Four bags contain a large number of 1s, 3s, 5s and 7s. Pick any ten
numbers from the bags above so that their total is 37.
Square numbers can be represented as the sum of consecutive odd
numbers. What is the sum of 1 + 3 + ..... + 149 + 151 + 153?
Do you notice anything about the solutions when you add and/or
subtract consecutive negative numbers?
Delight your friends with this cunning trick! Can you explain how
Can you explain how this card trick works?
Try entering different sets of numbers in the number pyramids. How does the total at the top change?
For this challenge, you'll need to play Got It! Can you explain the strategy for winning this game with any target?
How could Penny, Tom and Matthew work out how many chocolates there
are in different sized boxes?
Take a look at the multiplication square. The first eleven triangle
numbers have been identified. Can you see a pattern? Does the
Many numbers can be expressed as the sum of two or more consecutive integers. For example, 15=7+8 and 10=1+2+3+4. Can you say which numbers can be expressed in this way?
Imagine starting with one yellow cube and covering it all over with
a single layer of red cubes, and then covering that cube with a
layer of blue cubes. How many red and blue cubes would you need?
Can you work out how to win this game of Nim? Does it matter if you go first or second?
The NRICH team are always looking for new ways to engage teachers
and pupils in problem solving. Here we explain the thinking behind
Explore the effect of reflecting in two parallel mirror lines.
Can you find the values at the vertices when you know the values on
In this problem we are looking at sets of parallel sticks that
cross each other. What is the least number of crossings you can
make? And the greatest?
Can you tangle yourself up and reach any fraction?
List any 3 numbers. It is always possible to find a subset of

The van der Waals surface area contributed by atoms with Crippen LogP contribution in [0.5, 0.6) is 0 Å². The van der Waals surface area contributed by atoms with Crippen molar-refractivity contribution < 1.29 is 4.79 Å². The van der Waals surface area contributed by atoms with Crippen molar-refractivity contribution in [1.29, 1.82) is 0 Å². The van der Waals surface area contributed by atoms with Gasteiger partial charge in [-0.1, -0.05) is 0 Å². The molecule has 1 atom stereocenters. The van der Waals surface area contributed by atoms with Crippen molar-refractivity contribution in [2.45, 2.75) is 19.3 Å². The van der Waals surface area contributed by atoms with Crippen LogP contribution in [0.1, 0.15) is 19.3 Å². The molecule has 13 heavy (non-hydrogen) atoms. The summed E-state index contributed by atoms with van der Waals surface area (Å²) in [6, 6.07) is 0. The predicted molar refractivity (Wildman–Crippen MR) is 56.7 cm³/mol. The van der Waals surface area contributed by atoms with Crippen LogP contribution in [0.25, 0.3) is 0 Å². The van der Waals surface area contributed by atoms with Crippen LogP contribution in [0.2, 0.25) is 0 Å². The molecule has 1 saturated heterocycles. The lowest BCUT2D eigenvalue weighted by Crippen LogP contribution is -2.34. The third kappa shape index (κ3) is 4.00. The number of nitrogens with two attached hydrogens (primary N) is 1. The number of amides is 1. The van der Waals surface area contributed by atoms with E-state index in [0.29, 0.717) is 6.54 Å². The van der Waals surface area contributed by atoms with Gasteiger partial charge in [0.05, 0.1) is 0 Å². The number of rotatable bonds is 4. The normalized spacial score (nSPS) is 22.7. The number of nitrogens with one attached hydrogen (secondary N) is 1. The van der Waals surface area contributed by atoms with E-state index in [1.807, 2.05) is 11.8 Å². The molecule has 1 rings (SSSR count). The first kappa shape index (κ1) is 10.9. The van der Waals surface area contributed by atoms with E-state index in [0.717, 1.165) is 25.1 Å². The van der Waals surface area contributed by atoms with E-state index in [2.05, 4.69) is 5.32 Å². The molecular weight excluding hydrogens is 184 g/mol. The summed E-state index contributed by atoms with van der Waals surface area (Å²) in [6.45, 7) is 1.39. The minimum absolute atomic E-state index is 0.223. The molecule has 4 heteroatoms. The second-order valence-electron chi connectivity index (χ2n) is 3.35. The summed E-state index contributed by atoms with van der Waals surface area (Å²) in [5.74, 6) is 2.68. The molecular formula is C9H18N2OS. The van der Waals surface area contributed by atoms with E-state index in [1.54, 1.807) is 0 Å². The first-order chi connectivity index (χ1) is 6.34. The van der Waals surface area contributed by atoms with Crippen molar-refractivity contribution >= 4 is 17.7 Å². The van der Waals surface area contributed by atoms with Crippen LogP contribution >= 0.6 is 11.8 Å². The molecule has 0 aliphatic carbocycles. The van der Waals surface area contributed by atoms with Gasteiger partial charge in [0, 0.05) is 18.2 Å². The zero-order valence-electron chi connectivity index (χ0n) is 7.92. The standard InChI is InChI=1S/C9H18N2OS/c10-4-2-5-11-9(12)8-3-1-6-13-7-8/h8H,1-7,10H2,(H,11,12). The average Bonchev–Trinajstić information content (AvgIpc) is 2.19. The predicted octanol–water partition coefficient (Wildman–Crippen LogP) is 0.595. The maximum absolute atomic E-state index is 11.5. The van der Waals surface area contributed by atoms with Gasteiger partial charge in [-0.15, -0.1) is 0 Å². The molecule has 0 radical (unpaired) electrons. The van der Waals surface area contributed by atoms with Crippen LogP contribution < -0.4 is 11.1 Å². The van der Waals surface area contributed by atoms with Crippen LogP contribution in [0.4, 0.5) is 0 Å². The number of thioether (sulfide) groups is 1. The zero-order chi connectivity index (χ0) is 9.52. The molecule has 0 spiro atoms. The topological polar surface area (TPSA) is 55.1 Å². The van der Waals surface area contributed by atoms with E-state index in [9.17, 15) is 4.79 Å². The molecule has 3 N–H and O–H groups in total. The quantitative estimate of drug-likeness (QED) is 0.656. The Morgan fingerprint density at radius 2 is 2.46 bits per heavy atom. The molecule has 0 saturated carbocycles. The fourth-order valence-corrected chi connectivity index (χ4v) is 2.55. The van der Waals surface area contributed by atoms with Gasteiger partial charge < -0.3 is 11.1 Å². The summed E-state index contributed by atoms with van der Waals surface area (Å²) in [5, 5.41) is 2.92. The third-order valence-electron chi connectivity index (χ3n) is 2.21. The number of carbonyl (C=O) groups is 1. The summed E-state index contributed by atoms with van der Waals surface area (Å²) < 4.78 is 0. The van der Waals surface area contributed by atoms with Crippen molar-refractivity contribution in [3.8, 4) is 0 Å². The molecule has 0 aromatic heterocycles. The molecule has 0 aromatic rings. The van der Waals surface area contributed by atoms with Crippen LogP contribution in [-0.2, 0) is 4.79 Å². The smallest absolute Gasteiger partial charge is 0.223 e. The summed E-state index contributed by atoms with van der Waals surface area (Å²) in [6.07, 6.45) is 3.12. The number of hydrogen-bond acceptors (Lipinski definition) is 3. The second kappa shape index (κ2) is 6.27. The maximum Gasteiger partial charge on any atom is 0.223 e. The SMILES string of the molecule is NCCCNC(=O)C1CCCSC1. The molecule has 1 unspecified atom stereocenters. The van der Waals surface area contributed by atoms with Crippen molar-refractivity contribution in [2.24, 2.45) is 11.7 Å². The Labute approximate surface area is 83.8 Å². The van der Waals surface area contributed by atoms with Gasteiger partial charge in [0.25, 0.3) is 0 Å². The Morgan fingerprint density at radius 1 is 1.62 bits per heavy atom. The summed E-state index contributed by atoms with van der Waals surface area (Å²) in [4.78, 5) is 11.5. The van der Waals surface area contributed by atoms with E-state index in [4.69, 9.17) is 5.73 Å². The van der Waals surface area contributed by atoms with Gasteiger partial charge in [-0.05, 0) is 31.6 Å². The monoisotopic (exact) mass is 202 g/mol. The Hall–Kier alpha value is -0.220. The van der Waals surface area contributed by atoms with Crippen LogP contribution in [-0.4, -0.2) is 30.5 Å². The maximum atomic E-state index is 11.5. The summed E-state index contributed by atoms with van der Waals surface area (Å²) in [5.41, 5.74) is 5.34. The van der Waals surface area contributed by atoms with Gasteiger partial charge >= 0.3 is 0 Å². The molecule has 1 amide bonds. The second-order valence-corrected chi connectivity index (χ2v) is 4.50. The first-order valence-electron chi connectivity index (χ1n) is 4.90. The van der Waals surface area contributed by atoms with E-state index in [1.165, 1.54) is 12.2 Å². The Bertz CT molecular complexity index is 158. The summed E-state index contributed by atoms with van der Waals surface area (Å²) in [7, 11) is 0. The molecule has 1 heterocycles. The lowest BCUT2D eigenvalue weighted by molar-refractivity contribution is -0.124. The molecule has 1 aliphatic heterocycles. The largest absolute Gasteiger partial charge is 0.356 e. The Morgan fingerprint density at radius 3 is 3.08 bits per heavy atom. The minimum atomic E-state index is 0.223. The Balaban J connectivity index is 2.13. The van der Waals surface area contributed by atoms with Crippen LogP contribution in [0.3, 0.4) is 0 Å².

adjacent numbers that add up to a multiple of 3. Can you explain
why and prove it?
Can you find sets of sloping lines that enclose a square?
Triangle numbers can be represented by a triangular array of squares. What do you notice about the sum of identical triangle numbers?
What would you get if you continued this sequence of fraction sums?
1/2 + 2/1 =
2/3 + 3/2 =
3/4 + 4/3 =
One block is needed to make an up-and-down staircase, with one step up and one step down. How many blocks would be needed to build an up-and-down staircase with 5 steps up and 5 steps down?
Imagine a large cube made from small red cubes being dropped into a
pot of yellow paint. How many of the small cubes will have yellow
paint on their faces?
It would be nice to have a strategy for disentangling any tangled
The sum of the numbers 4 and 1 [1/3] is the same as the product of 4 and 1 [1/3]; that is to say 4 + 1 [1/3] = 4 × 1 [1/3]. What other numbers have the sum equal to the product and can this be so for. . . .
If you can copy a network without lifting your pen off the paper and without drawing any line twice, then it is traversable.
Decide which of these diagrams are traversable.
Spotting patterns can be an important first step - explaining why it is appropriate to generalise is the next step, and often the most interesting and important.